Brian Beatty 2013/03/04 at 7:11 pm

    The extra work involved in setting up an interactive course for HyFlex delivery is something that must be considered. If the new delivery format is treated like a new course, there may be course release or stipends available to support a faculty member in that effort. Some institutions may have instructional design and development support staff who could also carry some of this burden.

    Setting up a large lecture-style class for HyFlex delivery may not require as much upfront work, since the automated lecture capture solutions typically create much (if not all) of the additional content needed for online students. If the faculty decided to also change the pedagogy to make the course more interactive at the same time, then more upfront (and continuing) work may be required.

    Like all of us, faculty have their own, and oftentimes very unique, calculation of cost-benefit for any change to their current practice. Course release, stipend, more satisfied students, more students enrolling in classes, etc. all could be big motivators for some. My suggestion is to take the time to find out what forms of incentive are available to your faculty, what would motivate each one, and then look for fits. A flexible approach to incentives is more likely to be a success than a one-size-fits-all approach.

Natasha Rubin 2013/02/26 at 9:13 am

I wonder if it would be possible to compare SFSU’s enrollment numbers for the Instructional Technologies MA program pre- and post-HyFlex option. I’m not sure how much of a role program flexibility plays in adult students’ choice of school, but it would be interesting to see if it made a difference here. That way, you could say that HyFlex has provided better value for students as well as benefits for your institution.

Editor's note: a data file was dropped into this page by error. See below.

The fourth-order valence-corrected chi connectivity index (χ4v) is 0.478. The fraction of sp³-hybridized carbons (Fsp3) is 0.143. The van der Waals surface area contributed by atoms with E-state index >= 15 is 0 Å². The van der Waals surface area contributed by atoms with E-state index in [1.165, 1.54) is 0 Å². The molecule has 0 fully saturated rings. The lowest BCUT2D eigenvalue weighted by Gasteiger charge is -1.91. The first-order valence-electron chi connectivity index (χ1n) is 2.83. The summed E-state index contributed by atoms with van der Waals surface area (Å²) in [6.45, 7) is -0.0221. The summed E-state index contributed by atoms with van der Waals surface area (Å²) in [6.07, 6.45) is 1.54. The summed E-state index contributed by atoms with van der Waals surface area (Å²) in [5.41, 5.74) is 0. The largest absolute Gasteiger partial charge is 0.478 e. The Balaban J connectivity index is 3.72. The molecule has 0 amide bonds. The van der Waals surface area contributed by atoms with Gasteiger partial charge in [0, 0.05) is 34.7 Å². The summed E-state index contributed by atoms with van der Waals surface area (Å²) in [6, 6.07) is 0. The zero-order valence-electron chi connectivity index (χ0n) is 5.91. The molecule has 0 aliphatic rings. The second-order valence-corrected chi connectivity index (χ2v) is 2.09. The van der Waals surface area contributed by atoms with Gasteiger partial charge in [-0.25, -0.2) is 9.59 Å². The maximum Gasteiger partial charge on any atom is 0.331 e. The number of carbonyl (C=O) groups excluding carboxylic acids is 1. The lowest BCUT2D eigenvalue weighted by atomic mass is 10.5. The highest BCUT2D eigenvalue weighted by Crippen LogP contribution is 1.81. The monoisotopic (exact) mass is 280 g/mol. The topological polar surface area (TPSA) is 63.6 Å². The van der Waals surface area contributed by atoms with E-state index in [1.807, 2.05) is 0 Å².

Brian Beatty 2013/03/04 at 7:16 pm

    Natasha, the enrollment data is more complicated than just looking at the change in mode from f2f to HyFlex, for a number of reasons: 1) all classes aren’t taught in HyFlex, 2) the university has stopped a restarted graduate admissions at least twice over the past four years, and 3) overall number sin graduate programs have been declining as tuition has been raised repeatedly over the past five years.

    All I can report is anecdotal evidence, and that is that more students who I interviewed for application into the program were mentioning the HyFlex delivery mode as an important factor in their interest. Some because they were planning to be online-only students, and others who knew they needed the flexibility to attend in both modes over their graduate career.